New York MTA Splits Leadership Role Amid Ridership Struggles
(Bloomberg) -- The New York Metropolitan Transportation Authority is overhauling its leadership as the subway and train operator struggles to bring back riders and plug budget deficits.
Janno Lieber, who oversees the agency’s $51.5 billion capital spending program, will be appointed as chief executive officer, according to the MTA. Sarah Feinberg, who manages the MTA’s subways and buses, will be nominated to chair the agency’s board and will be the first woman to head that panel, according to the transit agency.
Pat Foye, the MTA’s current chief executive officer and chairman, will be appointed as interim president of New York’s Empire State Development Corp, which promotes business activity in the state, according to the MTA. The Wall Street Journal reported the changes earlier.
The leadership change comes as the MTA, the largest mass-transit operator in the U.S., struggles to bring riders back to its network of subways, buses and commuter railroads. The system needs ridership to return to pre-pandemic levels to help address budget deficits projected to begin as soon as 2024.
“The COVID crisis proved – once again – that mass transit is New York’s linchpin, in good times and bad,” Lieber said in a statement. “Now we need to keep building a system that connects people from all communities to jobs, education and opportunity. I look forward to taking on this important new role and to lead MTA in support of the New York City region’s economic revival.”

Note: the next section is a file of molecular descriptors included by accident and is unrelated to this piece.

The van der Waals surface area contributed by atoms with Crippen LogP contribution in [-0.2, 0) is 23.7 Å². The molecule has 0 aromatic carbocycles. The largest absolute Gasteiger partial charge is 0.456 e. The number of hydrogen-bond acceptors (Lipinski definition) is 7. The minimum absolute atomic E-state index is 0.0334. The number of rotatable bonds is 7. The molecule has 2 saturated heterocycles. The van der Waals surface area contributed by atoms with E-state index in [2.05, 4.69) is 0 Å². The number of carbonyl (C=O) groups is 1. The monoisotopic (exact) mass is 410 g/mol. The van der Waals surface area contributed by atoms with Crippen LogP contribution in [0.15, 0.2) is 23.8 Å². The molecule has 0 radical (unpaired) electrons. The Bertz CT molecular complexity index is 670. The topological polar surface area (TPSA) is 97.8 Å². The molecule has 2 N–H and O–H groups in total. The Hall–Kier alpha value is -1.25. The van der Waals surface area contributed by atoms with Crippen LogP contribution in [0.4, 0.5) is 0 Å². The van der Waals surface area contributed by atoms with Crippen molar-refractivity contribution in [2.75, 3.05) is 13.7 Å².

Lieber and Feinberg will begin their new positions on July 30, according to a senior MTA official, who declined to speak on the record because details of the changes have yet to be announced publicly. The two will work closely to increase ridership and oversee the agency’s strategic direction, according to the MTA official.
The governor appoints MTA’s chief executive officer and chairman, with those nominations subject to confirmation by the state’s Senate.
Lieber has served as MTA’s chief development officer since 2017 and is also the president of the agency’s construction and development, overseeing a $51.5 billion multi-year capital spending plan to modernize the subway system, expand service and make more stations accessible.
Feinberg is interim president of MTA’s New York City Transit, where she has managed the agency’s subways and buses through the coronavirus pandemic. Feinberg will step down from that position, according to the MTA official.
“I am thrilled to be stepping into a position that allows me to continue to play a significant role in how our subway and bus systems operate, but to also have even more of an impact in shaping the future of the agency, and of transportation in this city and region,” Feinberg said in a statement. “There should be no higher priority than ensuring we are doing all we can to bring ridership back - and as ridership comes back, so will the city’s economic recovery.”
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